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UPDATE: With approximately 71 percent of the precincts reporting, Mitt Romney maintains his comfortable lead with 48 percent of the vote, more than double New Gingrich’s 23 percent. Rep. Ron Paul is battling for second place with 19 percent while Rick Santorum clearly came in last with 11 percent.
In his victory speech Saturday night, Romney made it clear he was the Republican front-runner by focusing his words on President Obama and not his rivals for the GOP nomination. "This president began his presidency by apologizing for America. He should now be apologizing to America," Romney said.
“This week, he's been trying to take a bow for 8.3 percent unemployment. Not so fast, Mr. President,” Romney said. “The president's misguided policies have made these tough times last longer.”
Romney “once again benefited from a widespread belief among Republican caucus-goers that he is the best candidate to beat President Barack Obama in the fall,” notes the Wall Street Journal. Yet he lost badly among the 17 percent of voters who said they cared most about conservative credentials and sided with Ron Paul (45 percent), Newt Gingrich (31 percent) and Rick Santorum (19 percent), reports ABC News. And while it’s clear he benefitted from the high number of Mormon caucus-geors, he also beat Gingrich among evangelicals, 45-29 percent.
Still, Politico is quick to point out that Romney so far has “just medium-level momentum” considering that he was heavily favored in Nevada. But it will become “big mo” if Romney continues winning. Yahoo! News’ Chris Moody also puts the vote in perspective, noting that “turnout for the caucuses was not substantial.”
UPDATE Saturday, 10:56 p.m.: Mitt Romney easily obtained his third victory in the Republican primaries by winning the Nevada caucuses Saturday night. Television networks and the Associated Press were quick to declare him the winner after all caucus locations closed. It marked his second straight victory following a double-digit win Tuesday in Florida. The second place was too close to call between Ron Paul and Newt Gingrich, while Rick Santorum finished fourth. Romney is now “the first GOP candidate in this cycle to score back-to-back wins,” notes CNN.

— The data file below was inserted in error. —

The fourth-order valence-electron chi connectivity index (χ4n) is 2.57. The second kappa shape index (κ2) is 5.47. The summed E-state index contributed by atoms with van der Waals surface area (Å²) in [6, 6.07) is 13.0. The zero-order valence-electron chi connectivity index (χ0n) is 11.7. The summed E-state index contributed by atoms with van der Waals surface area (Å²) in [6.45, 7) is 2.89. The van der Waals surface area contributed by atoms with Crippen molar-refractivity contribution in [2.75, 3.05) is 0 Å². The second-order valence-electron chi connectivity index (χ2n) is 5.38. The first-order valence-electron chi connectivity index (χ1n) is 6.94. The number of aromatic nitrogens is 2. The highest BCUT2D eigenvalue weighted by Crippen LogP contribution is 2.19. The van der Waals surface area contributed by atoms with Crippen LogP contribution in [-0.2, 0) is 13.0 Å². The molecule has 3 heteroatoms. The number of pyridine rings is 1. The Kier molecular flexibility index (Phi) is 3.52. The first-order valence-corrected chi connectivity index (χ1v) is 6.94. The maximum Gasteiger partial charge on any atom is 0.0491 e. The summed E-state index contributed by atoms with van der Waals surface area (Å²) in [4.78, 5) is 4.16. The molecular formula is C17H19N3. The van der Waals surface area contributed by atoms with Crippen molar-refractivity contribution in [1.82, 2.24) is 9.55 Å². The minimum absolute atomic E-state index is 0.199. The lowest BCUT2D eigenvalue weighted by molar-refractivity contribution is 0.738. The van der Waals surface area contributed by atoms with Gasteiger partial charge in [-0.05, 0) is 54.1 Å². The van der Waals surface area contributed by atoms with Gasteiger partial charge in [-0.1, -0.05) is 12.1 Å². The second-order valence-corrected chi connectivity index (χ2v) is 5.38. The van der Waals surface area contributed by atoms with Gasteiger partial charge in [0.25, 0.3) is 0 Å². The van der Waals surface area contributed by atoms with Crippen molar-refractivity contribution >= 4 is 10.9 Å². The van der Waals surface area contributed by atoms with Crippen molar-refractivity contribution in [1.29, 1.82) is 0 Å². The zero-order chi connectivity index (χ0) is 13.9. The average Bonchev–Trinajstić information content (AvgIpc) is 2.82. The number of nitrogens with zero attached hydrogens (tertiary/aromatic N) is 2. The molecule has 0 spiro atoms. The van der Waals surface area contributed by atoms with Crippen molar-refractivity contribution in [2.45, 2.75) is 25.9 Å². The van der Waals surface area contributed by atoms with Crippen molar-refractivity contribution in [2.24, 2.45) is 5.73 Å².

With around 15 percent of the results counted, Romney had approximately 42 percent of the vote, while Gingrich had 25 percent, Ron Paul 20 percent and Rick Santorum 13 percent, reports Yahoo! News. Network entrance polls showed Romney with comfortable leads in almost all voter groups, notes Politico, winning 57 percent of white voters, 57 percent of women and 53 percent of men. As expected, Romney benefitted from the large presence of Mormon voters. According to entrance polls, “Mormons made up about a quarter of caucus participants in Nevada today, by far the most of any of the earlier primary states,” reports ABC News. Perhaps most importantly Romney obtained “healthy margins of support form moderate and conservative Republicans alike,” writes NBC News.
The small number of Nevada delegates means Romney’s win is “more of a symbolic triumph than a practical one,” notes the New York Times. Indeed, it means he goes into the next primaries, which will be held in Minnesota and Colorado on Tuesday, “with a big wave of momentum,” writes Reuters. And that could help him in the “more significant primaries in Michigan and Arizona at the end of the month,” points out the Washington Post’s Dan Balz. “The outcome will increase pressure on his rivals to demonstrate how and where they plan to stop him, if they can.”
POST Friday, 11:47 a.m.: Saturday's Nevada primary isn't shaping up to be much of a contest. A new poll out Friday shows Mitt Romney with a commanding lead in the Silver State, easily besting Newt Gingrich by a 2-to-1 margin.
Here are the latest numbers from Public Policy Polling: Romney 50 percent, Gingrich 25, Ron Paul 15, and Rick Santorum 8.
The polling firm estimates that Mormons will account for roughly a fifth of the turnout Saturday. As should come as little surprise, Romney dominates in that demographic, with a 78 to 14 lead over Paul. The current front-runner is doing well in other less-obvious categories as well, leading Gingrich 43-34 among those voters who described themselves as "very conservative." He's also the top choice for men, women, Hispanics, whites, and every age group the survey looked at.
"Mitt Romney is headed for a big win in Nevada on Saturday," said Dean Debnam, head of the polling firm. "The main suspense looks like it will be whether he can crack the 50% mark. He’s winning with virtually every demographic group we track."
Full numbers here.